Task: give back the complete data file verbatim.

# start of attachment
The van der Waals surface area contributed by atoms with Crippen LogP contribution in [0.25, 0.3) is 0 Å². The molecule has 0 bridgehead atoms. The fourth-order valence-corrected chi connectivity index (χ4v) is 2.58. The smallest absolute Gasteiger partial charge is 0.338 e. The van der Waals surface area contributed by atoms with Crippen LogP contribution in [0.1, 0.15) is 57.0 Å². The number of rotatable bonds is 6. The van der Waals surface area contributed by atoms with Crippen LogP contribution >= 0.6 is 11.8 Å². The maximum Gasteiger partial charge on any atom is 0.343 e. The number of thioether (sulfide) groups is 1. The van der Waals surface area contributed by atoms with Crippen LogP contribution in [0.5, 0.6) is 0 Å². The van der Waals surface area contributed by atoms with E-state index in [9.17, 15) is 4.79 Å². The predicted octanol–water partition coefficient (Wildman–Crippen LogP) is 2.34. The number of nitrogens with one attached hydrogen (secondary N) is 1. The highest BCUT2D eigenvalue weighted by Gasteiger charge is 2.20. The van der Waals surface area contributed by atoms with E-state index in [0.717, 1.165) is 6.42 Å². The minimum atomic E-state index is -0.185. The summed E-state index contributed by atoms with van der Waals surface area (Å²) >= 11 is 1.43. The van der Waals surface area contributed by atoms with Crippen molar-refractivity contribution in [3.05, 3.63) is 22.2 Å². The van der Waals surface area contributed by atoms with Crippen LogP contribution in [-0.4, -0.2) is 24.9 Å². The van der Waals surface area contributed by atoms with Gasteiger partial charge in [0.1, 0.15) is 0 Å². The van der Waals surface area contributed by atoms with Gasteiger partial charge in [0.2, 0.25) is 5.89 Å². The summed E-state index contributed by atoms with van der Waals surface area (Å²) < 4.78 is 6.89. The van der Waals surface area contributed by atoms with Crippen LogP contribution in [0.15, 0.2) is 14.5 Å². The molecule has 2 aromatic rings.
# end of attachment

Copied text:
The van der Waals surface area contributed by atoms with Crippen LogP contribution in [0.25, 0.3) is 0 Å². The molecule has 0 bridgehead atoms. The fourth-order valence-corrected chi connectivity index (χ4v) is 2.58. The smallest absolute Gasteiger partial charge is 0.338 e. The van der Waals surface area contributed by atoms with Crippen LogP contribution in [0.1, 0.15) is 57.0 Å². The number of rotatable bonds is 6. The van der Waals surface area contributed by atoms with Crippen LogP contribution >= 0.6 is 11.8 Å². The maximum Gasteiger partial charge on any atom is 0.343 e. The number of thioether (sulfide) groups is 1. The van der Waals surface area contributed by atoms with Crippen LogP contribution in [0.5, 0.6) is 0 Å². The van der Waals surface area contributed by atoms with E-state index in [9.17, 15) is 4.79 Å². The predicted octanol–water partition coefficient (Wildman–Crippen LogP) is 2.34. The number of nitrogens with one attached hydrogen (secondary N) is 1. The highest BCUT2D eigenvalue weighted by Gasteiger charge is 2.20. The van der Waals surface area contributed by atoms with E-state index in [0.717, 1.165) is 6.42 Å². The minimum atomic E-state index is -0.185. The summed E-state index contributed by atoms with van der Waals surface area (Å²) >= 11 is 1.43. The van der Waals surface area contributed by atoms with Crippen molar-refractivity contribution in [3.05, 3.63) is 22.2 Å². The van der Waals surface area contributed by atoms with Crippen LogP contribution in [-0.4, -0.2) is 24.9 Å². The van der Waals surface area contributed by atoms with Gasteiger partial charge in [0.1, 0.15) is 0 Å². The van der Waals surface area contributed by atoms with Gasteiger partial charge in [0.2, 0.25) is 5.89 Å². The summed E-state index contributed by atoms with van der Waals surface area (Å²) < 4.78 is 6.89. The van der Waals surface area contributed by atoms with Crippen LogP contribution in [0.15, 0.2) is 14.5 Å². The molecule has 2 aromatic rings.